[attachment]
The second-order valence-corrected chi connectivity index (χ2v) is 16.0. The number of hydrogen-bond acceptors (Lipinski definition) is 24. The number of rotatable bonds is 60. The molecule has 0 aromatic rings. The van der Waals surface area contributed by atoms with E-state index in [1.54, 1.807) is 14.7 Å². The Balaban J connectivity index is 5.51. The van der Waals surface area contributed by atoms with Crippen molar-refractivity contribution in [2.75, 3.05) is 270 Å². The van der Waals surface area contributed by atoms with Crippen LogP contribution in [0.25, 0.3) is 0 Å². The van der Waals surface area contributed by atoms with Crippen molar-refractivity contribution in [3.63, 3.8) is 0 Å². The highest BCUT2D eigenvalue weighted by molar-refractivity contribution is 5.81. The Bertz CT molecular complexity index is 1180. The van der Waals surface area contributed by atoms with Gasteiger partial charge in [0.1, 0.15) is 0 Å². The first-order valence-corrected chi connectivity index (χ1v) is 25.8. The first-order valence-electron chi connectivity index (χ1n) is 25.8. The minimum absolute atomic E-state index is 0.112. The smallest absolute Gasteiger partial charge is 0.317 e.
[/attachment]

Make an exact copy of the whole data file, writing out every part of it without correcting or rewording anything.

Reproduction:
The second-order valence-corrected chi connectivity index (χ2v) is 16.0. The number of hydrogen-bond acceptors (Lipinski definition) is 24. The number of rotatable bonds is 60. The molecule has 0 aromatic rings. The van der Waals surface area contributed by atoms with E-state index in [1.54, 1.807) is 14.7 Å². The Balaban J connectivity index is 5.51. The van der Waals surface area contributed by atoms with Crippen molar-refractivity contribution in [2.75, 3.05) is 270 Å². The van der Waals surface area contributed by atoms with Crippen LogP contribution in [0.25, 0.3) is 0 Å². The van der Waals surface area contributed by atoms with Crippen molar-refractivity contribution in [3.63, 3.8) is 0 Å². The highest BCUT2D eigenvalue weighted by molar-refractivity contribution is 5.81. The Bertz CT molecular complexity index is 1180. The van der Waals surface area contributed by atoms with Gasteiger partial charge in [0.1, 0.15) is 0 Å². The first-order valence-corrected chi connectivity index (χ1v) is 25.8. The first-order valence-electron chi connectivity index (χ1n) is 25.8. The minimum absolute atomic E-state index is 0.112. The smallest absolute Gasteiger partial charge is 0.317 e.